Sonia Braga: 1950—: Actress
Returned To Television Acclaim
After Parador, Braga's career slowed for a few years. She took on supporting roles in the 1990 Clint Eastwood-Charlie Sheen cop-buddy film The Rookie, and in several made-for-television films and mini-series. Yet even as a supporting actress she was nominated for both Golden Globe and Emmy awards for her role in a 1994 HBO project, The Burning Season, about slain Brazilian social activist Chico Mendes. She was also nominated for a Bravo award from the National Council of La Raza for the 1995 CBS miniseries Streets of Laredo. That same year, renowned director Nicolas Roeg cast her as one of the leads in Two Deaths a bleak drama set during the final hours of the regime of Romanian dictator Nicolae Ceausescu. She played the housekeeper to a wealthy doctor, who is also Ceausescu's personal physician; the doctor had a youthful infatuation with her character, Ana, but she is still uninterested and instead loves a paralyzed man, who also lives in the house. The physician takes care of the man in exchange for her romantic favors.
The following year, Braga served as co-producer for another film adaptation of an Amado work, Tietá do Agreste. She starred in it as well, working with acclaimed director Carlos Diegues for her first Brazilian film in several years. The story is set in a poor village in the state of Bahia, which Tietá had been forced to flee at the age of 17 after her conservative sister ruined her reputation. She returns 26 years later, now a wealthy widow, and the family members and villagers alike court her favor. She manages to save a plot of land for her father, and gets the village wired with electricity. "Braga's sensual beauty and fiery passion are perfect for the bold but emotionally scarred Tieta," declared Los Angeles Times writer Kevin Thomas.
Other film projects for Braga have included roles in the Jennifer Lopez film Angel Eyes, and a three-episode romance on the hit HBO series Sex and the City. For once, this latter part called for her to play an actual Brazilian woman—as a Latina actress, Braga has often had to accept a wide range of nationalities to play. "I started playing Mexicans, Puerto Ricans," she told Los Angeles Times writer Dana Calvo. "I did everything, because I didn't have much problem playing what's out there." One such role was as a Mexican-American mother of five grown children in American Family, the first all-Latino drama, which aired on PBS. A 2002 project from acclaimed filmmaker Gregory Nava (El Norte), the series paired her with Edward James Olmos as her husband. In the first episode, the Gonzalezes, longtime residents of a working-class East Los Angeles neighborhood, are uneasy about moving to a new condominium that one of their more successful off-spring has just bought for them. "Unabashedly emotional and determinedly ethnic, 'American Family' can be quite touching, as well as a little exhausting, especially the opening episode, which introduces the large and complex Gonzalez family, its predicaments and cultural legacy," remarked New York Times writer Julie Salamon. "The show feels unwieldy, and melodramatic at times, but also warm and lively." Salamon praised the show's cast and crew for recognizing subtle differences "between ethnic idiosyncrasy and stereotype…. Even when some of the conflicts between generations seem almost platitudinous, they are handled with grace and intelligence."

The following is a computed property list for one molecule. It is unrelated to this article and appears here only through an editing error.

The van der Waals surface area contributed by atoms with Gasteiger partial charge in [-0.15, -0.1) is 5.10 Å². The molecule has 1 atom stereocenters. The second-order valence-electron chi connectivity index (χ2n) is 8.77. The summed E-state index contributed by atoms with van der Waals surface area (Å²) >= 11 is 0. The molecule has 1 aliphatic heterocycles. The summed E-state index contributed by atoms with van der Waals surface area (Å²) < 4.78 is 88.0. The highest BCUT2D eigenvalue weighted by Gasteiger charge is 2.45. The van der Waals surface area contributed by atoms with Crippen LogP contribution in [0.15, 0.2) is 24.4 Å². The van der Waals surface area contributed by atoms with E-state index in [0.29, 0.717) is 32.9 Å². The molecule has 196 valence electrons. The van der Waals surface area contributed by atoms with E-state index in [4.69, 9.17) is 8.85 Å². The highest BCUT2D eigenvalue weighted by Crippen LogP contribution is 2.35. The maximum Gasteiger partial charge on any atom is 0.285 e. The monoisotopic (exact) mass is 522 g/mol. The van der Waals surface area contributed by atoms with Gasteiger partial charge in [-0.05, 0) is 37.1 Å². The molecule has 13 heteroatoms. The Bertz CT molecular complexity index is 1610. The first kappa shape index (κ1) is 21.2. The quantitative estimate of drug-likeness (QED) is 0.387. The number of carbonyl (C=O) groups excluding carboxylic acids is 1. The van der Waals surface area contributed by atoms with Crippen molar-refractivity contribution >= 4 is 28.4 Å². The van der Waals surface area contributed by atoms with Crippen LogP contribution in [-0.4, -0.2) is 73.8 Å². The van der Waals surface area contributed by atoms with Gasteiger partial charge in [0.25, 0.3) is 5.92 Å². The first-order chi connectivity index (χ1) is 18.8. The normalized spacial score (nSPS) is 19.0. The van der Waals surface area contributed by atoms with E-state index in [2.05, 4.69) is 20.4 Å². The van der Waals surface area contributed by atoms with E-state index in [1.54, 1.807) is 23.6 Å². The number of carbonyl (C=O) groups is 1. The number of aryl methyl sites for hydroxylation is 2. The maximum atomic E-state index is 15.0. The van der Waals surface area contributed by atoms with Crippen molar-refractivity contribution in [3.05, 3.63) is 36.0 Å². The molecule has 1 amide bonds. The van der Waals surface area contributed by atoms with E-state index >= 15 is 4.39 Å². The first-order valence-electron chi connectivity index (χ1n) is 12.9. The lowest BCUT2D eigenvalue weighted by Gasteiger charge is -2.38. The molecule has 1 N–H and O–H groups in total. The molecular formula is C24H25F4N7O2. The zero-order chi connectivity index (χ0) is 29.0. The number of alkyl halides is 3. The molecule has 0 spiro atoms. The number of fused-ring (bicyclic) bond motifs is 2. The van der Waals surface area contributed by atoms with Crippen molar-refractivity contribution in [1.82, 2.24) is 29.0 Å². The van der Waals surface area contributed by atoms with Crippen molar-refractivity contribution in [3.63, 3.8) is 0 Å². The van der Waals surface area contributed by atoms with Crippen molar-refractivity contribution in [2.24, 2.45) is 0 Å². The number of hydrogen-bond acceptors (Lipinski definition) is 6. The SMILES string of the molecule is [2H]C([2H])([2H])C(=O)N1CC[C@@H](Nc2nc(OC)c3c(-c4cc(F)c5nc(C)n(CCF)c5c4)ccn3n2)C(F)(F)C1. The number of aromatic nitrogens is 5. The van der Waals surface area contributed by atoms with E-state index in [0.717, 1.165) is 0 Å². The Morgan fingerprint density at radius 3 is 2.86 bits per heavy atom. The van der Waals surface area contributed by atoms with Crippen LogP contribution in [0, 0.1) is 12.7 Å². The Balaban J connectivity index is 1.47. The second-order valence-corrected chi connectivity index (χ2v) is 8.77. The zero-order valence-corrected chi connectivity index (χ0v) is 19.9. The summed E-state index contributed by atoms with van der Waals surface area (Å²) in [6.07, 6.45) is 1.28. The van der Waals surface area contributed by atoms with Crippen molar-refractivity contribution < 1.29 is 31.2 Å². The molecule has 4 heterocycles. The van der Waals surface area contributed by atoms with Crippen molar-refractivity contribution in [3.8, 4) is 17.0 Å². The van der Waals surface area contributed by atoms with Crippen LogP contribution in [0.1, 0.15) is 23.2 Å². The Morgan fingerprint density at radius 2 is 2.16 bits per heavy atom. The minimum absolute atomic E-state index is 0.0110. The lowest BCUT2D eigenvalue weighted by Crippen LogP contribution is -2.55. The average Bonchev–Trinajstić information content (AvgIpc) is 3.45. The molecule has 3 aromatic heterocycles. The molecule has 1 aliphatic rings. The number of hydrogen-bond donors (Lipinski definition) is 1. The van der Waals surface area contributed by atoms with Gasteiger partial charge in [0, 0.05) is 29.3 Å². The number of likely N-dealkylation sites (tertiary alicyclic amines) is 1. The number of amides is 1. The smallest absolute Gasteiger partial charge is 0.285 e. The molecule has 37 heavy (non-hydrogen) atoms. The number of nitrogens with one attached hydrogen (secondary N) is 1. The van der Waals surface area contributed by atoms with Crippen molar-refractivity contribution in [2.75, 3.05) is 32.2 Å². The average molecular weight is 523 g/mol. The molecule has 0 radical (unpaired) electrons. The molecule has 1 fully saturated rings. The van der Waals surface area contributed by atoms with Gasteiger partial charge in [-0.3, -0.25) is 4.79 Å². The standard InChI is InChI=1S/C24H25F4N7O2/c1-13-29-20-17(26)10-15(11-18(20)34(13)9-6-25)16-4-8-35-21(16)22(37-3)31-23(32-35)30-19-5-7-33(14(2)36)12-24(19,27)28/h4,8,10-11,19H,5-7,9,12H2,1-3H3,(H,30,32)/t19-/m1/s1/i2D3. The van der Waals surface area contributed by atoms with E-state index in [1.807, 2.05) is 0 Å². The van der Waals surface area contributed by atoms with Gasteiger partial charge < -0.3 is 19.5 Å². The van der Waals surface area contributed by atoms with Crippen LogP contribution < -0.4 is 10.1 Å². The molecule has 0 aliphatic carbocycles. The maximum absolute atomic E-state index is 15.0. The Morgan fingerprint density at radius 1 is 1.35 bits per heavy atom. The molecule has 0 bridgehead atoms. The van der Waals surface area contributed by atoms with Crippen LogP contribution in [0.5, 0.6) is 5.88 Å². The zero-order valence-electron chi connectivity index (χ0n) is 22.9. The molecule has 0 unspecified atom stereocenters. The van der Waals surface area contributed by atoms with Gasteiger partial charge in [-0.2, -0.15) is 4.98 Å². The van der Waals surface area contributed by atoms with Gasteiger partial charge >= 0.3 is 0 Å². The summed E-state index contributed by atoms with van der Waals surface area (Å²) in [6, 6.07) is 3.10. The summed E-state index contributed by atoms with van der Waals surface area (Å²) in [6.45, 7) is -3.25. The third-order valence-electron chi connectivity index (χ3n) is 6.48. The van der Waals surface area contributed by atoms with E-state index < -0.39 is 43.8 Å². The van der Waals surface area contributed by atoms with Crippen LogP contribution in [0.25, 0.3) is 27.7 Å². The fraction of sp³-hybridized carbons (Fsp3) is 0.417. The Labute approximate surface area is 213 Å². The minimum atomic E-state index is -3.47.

Over the years, Braga has been romantically linked to Redford, Eastwood, rock star Mick Jagger, and even Brazilian soccer legend Pelé. She acknowledges that her public persona has indeed been shaped by the frank sexual overtones in some of her on-screen performances. "Sooner or later, everyone asks me about sex," she conceded in the interview with Mann of the Los Angeles Times. "I didn't invent it, but I think it healthy to talk about it. That does not mean I'm not shy. I am. If I'm in love with someone, I often find it very difficult to express myself, to find the right words. But when the camera is on me, everything changes."
O Bandido da Luz Vermelha, 1970.
O Casal (The Couple), 1974.
Doña Flor e Seus Dois Maridos (Doña Flor and Her Two Husbands), 1977.
Eu Te Amo (I Love You), 1981.
Kiss of the Spider Woman, 1985.
The Milagro Beanfield War, 1988.
Moon Over Parador, 1988.
The Rookie, 1990.
The Burning Season, (television movie) 1994.
Streets of Laredo, (television miniseries) 1995.
Two Deaths, 1996.
Tietá do Agreste (Tietá the Goat Girl), 1997.
Angel Eyes, 2001.
American Family, (television miniseries) 2002.
International Dictionary of Films and Filmmakers, Volume 3: Actors and Actresses, St. James Press, 1996.
Advocate, July 3, 2001, p. 42.
Daily News (Los Angeles, CA), June 19, 1998, p. L16.
Entertainment Weekly, September 16, 1994, p. 98.
Guardian (London, England), August 9, 2001.
Houston Chronicle, January 23, 2002, p. 10.
Los Angeles Times, August 18, 1985; January 30, 1998, p. 6; June 23, 2001, p. F1.
New Republic, June 4, 1984, p. 24; April 18, 1988, p. 30; June 24, 1996, p. 33.
New York Times, January 23, 2002.
People, August 19, 1985, p. 10; April 18, 1988, p. 66; September 12, 1988, p. 17; December 17, 1990, p. 21.
Rocky Mountain News (Denver, CO), June 24, 1998, p. 13D.
Time, August 5, 1985, p. 71.
Variety, February 5, 2001, p. 41.
- Sonia Braga: 1950—: Actress - Switched Roles And Languages With "spider Woman"
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Brief BiographiesBiographies: Shennen Bersani (1961-) Biography - Personal to Mark Burgess Biography - PersonalSonia Braga: 1950—: Actress Biography - Went From Secretary To Television Starlet, Switched Roles And Languages With "spider Woman", Returned To Television Acclaim